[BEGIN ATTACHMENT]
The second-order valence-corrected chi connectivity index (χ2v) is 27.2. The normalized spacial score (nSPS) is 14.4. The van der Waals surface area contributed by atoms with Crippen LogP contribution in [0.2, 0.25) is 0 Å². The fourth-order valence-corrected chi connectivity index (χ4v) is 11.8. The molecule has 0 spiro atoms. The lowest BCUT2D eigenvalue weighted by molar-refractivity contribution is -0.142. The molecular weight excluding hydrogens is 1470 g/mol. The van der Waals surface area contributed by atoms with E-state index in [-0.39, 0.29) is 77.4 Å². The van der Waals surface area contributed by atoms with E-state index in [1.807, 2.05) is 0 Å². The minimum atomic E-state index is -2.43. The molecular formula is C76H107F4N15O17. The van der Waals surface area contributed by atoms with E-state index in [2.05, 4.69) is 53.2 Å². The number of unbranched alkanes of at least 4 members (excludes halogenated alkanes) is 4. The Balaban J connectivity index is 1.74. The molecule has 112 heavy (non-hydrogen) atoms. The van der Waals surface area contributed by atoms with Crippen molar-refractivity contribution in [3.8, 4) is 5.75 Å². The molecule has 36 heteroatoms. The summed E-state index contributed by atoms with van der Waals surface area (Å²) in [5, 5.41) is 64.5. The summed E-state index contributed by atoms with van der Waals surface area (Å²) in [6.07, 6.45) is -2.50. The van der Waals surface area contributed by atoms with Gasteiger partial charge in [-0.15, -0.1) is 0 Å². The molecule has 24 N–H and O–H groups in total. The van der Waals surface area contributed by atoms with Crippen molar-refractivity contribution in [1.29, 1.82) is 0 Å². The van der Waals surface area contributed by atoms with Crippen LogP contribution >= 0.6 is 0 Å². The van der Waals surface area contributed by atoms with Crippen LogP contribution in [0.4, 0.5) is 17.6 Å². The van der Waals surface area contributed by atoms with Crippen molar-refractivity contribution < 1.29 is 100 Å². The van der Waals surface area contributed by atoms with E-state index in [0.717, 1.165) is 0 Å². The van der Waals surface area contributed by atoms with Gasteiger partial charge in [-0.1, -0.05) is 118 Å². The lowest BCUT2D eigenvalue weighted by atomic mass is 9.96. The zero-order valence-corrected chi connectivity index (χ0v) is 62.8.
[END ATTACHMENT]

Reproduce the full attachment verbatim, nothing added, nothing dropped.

The second-order valence-corrected chi connectivity index (χ2v) is 27.2. The normalized spacial score (nSPS) is 14.4. The van der Waals surface area contributed by atoms with Crippen LogP contribution in [0.2, 0.25) is 0 Å². The fourth-order valence-corrected chi connectivity index (χ4v) is 11.8. The molecule has 0 spiro atoms. The lowest BCUT2D eigenvalue weighted by molar-refractivity contribution is -0.142. The molecular weight excluding hydrogens is 1470 g/mol. The van der Waals surface area contributed by atoms with E-state index in [-0.39, 0.29) is 77.4 Å². The van der Waals surface area contributed by atoms with E-state index in [1.807, 2.05) is 0 Å². The minimum atomic E-state index is -2.43. The molecular formula is C76H107F4N15O17. The van der Waals surface area contributed by atoms with E-state index in [2.05, 4.69) is 53.2 Å². The number of unbranched alkanes of at least 4 members (excludes halogenated alkanes) is 4. The Balaban J connectivity index is 1.74. The molecule has 112 heavy (non-hydrogen) atoms. The van der Waals surface area contributed by atoms with Crippen molar-refractivity contribution in [3.8, 4) is 5.75 Å². The molecule has 36 heteroatoms. The summed E-state index contributed by atoms with van der Waals surface area (Å²) in [5, 5.41) is 64.5. The summed E-state index contributed by atoms with van der Waals surface area (Å²) in [6.07, 6.45) is -2.50. The van der Waals surface area contributed by atoms with Gasteiger partial charge in [-0.15, -0.1) is 0 Å². The molecule has 24 N–H and O–H groups in total. The van der Waals surface area contributed by atoms with Crippen molar-refractivity contribution in [1.29, 1.82) is 0 Å². The van der Waals surface area contributed by atoms with Crippen LogP contribution >= 0.6 is 0 Å². The van der Waals surface area contributed by atoms with Crippen LogP contribution in [0.4, 0.5) is 17.6 Å². The van der Waals surface area contributed by atoms with Crippen molar-refractivity contribution < 1.29 is 100 Å². The van der Waals surface area contributed by atoms with E-state index in [0.717, 1.165) is 0 Å². The van der Waals surface area contributed by atoms with Gasteiger partial charge in [-0.1, -0.05) is 118 Å². The lowest BCUT2D eigenvalue weighted by atomic mass is 9.96. The zero-order valence-corrected chi connectivity index (χ0v) is 62.8.